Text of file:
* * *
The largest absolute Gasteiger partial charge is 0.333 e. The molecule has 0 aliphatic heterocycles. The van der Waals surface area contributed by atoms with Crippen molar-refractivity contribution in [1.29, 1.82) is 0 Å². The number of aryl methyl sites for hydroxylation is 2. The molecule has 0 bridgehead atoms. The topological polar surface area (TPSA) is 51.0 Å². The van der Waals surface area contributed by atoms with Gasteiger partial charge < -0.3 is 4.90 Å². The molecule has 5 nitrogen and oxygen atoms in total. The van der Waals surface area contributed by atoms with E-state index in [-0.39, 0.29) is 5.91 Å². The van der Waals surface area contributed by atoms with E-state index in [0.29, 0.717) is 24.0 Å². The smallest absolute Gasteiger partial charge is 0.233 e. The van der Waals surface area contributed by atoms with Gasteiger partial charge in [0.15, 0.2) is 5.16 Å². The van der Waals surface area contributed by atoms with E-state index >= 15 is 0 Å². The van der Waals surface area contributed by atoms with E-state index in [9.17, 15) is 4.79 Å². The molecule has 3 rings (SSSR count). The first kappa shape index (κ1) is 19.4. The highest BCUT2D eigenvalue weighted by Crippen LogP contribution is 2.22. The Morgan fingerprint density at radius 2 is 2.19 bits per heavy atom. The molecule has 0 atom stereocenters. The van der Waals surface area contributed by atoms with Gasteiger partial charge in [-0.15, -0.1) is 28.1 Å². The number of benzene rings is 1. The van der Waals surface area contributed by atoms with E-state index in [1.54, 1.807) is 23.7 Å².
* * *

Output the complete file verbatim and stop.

The largest absolute Gasteiger partial charge is 0.333 e. The molecule has 0 aliphatic heterocycles. The van der Waals surface area contributed by atoms with Crippen molar-refractivity contribution in [1.29, 1.82) is 0 Å². The number of aryl methyl sites for hydroxylation is 2. The molecule has 0 bridgehead atoms. The topological polar surface area (TPSA) is 51.0 Å². The van der Waals surface area contributed by atoms with Gasteiger partial charge < -0.3 is 4.90 Å². The molecule has 5 nitrogen and oxygen atoms in total. The van der Waals surface area contributed by atoms with E-state index in [-0.39, 0.29) is 5.91 Å². The van der Waals surface area contributed by atoms with E-state index in [0.29, 0.717) is 24.0 Å². The smallest absolute Gasteiger partial charge is 0.233 e. The van der Waals surface area contributed by atoms with Gasteiger partial charge in [0.15, 0.2) is 5.16 Å². The van der Waals surface area contributed by atoms with E-state index >= 15 is 0 Å². The van der Waals surface area contributed by atoms with E-state index in [9.17, 15) is 4.79 Å². The molecule has 3 rings (SSSR count). The first kappa shape index (κ1) is 19.4. The highest BCUT2D eigenvalue weighted by Crippen LogP contribution is 2.22. The Morgan fingerprint density at radius 2 is 2.19 bits per heavy atom. The molecule has 0 atom stereocenters. The van der Waals surface area contributed by atoms with Gasteiger partial charge in [-0.15, -0.1) is 28.1 Å². The number of benzene rings is 1. The van der Waals surface area contributed by atoms with E-state index in [1.54, 1.807) is 23.7 Å².